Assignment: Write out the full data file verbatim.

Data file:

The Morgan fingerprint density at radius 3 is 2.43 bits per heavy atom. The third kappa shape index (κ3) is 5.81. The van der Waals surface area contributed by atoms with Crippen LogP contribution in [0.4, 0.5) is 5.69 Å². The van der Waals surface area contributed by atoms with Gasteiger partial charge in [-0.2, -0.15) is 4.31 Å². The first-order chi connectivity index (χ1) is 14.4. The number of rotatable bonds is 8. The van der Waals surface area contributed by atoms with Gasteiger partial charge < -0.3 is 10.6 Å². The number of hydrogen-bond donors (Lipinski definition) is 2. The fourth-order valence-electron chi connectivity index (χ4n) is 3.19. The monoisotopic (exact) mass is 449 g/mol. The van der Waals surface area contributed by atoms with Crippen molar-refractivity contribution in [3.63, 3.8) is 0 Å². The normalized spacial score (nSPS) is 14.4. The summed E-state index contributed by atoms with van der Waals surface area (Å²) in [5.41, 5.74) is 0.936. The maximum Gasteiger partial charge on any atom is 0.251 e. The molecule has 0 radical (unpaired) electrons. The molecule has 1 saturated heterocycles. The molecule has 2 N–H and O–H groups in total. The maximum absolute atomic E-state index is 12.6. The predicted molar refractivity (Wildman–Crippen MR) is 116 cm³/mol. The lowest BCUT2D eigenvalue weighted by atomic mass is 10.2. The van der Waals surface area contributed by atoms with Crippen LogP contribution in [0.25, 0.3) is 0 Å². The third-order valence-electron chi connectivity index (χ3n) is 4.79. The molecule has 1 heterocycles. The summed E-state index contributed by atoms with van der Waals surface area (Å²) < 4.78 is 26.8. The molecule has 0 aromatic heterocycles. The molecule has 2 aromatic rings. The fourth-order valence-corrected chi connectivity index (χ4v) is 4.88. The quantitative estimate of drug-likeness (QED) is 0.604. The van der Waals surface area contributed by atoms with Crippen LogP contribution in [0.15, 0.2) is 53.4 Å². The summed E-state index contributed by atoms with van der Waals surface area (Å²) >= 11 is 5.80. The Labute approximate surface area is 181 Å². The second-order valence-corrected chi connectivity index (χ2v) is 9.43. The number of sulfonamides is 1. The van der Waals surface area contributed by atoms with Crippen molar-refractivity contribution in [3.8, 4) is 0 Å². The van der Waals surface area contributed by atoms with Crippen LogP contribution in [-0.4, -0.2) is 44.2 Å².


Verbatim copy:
The Morgan fingerprint density at radius 3 is 2.43 bits per heavy atom. The third kappa shape index (κ3) is 5.81. The van der Waals surface area contributed by atoms with Crippen LogP contribution in [0.4, 0.5) is 5.69 Å². The van der Waals surface area contributed by atoms with Gasteiger partial charge in [-0.2, -0.15) is 4.31 Å². The first-order chi connectivity index (χ1) is 14.4. The number of rotatable bonds is 8. The van der Waals surface area contributed by atoms with Gasteiger partial charge < -0.3 is 10.6 Å². The number of hydrogen-bond donors (Lipinski definition) is 2. The fourth-order valence-electron chi connectivity index (χ4n) is 3.19. The monoisotopic (exact) mass is 449 g/mol. The van der Waals surface area contributed by atoms with Crippen molar-refractivity contribution in [3.63, 3.8) is 0 Å². The normalized spacial score (nSPS) is 14.4. The summed E-state index contributed by atoms with van der Waals surface area (Å²) in [5.41, 5.74) is 0.936. The maximum Gasteiger partial charge on any atom is 0.251 e. The molecule has 0 radical (unpaired) electrons. The molecule has 1 saturated heterocycles. The molecule has 2 N–H and O–H groups in total. The maximum absolute atomic E-state index is 12.6. The predicted molar refractivity (Wildman–Crippen MR) is 116 cm³/mol. The lowest BCUT2D eigenvalue weighted by atomic mass is 10.2. The van der Waals surface area contributed by atoms with Crippen LogP contribution in [0.25, 0.3) is 0 Å². The third-order valence-electron chi connectivity index (χ3n) is 4.79. The molecule has 1 heterocycles. The summed E-state index contributed by atoms with van der Waals surface area (Å²) < 4.78 is 26.8. The molecule has 0 aromatic heterocycles. The molecule has 2 aromatic rings. The fourth-order valence-corrected chi connectivity index (χ4v) is 4.88. The quantitative estimate of drug-likeness (QED) is 0.604. The van der Waals surface area contributed by atoms with Crippen LogP contribution in [0.15, 0.2) is 53.4 Å². The summed E-state index contributed by atoms with van der Waals surface area (Å²) >= 11 is 5.80. The Labute approximate surface area is 181 Å². The second-order valence-corrected chi connectivity index (χ2v) is 9.43. The number of sulfonamides is 1. The van der Waals surface area contributed by atoms with Crippen molar-refractivity contribution in [3.8, 4) is 0 Å². The van der Waals surface area contributed by atoms with Crippen LogP contribution in [-0.4, -0.2) is 44.2 Å².